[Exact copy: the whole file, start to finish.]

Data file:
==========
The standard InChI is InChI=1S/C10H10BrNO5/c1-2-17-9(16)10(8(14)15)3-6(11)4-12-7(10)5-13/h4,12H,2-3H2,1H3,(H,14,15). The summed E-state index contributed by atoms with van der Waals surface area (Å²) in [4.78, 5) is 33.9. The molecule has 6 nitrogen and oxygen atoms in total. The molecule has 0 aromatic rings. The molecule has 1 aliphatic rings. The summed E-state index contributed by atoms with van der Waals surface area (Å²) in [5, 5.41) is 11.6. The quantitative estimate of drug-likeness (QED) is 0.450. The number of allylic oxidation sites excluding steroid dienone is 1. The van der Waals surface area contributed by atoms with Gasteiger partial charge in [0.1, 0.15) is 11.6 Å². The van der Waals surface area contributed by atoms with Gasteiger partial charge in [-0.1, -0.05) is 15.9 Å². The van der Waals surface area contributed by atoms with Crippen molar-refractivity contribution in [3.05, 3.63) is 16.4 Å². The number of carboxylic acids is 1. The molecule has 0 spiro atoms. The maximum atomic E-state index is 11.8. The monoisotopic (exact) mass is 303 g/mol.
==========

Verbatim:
The standard InChI is InChI=1S/C10H10BrNO5/c1-2-17-9(16)10(8(14)15)3-6(11)4-12-7(10)5-13/h4,12H,2-3H2,1H3,(H,14,15). The summed E-state index contributed by atoms with van der Waals surface area (Å²) in [4.78, 5) is 33.9. The molecule has 6 nitrogen and oxygen atoms in total. The molecule has 0 aromatic rings. The molecule has 1 aliphatic rings. The summed E-state index contributed by atoms with van der Waals surface area (Å²) in [5, 5.41) is 11.6. The quantitative estimate of drug-likeness (QED) is 0.450. The number of allylic oxidation sites excluding steroid dienone is 1. The van der Waals surface area contributed by atoms with Gasteiger partial charge in [0.1, 0.15) is 11.6 Å². The van der Waals surface area contributed by atoms with Gasteiger partial charge in [-0.1, -0.05) is 15.9 Å². The van der Waals surface area contributed by atoms with Crippen molar-refractivity contribution in [3.05, 3.63) is 16.4 Å². The number of carboxylic acids is 1. The molecule has 0 spiro atoms. The maximum atomic E-state index is 11.8. The monoisotopic (exact) mass is 303 g/mol.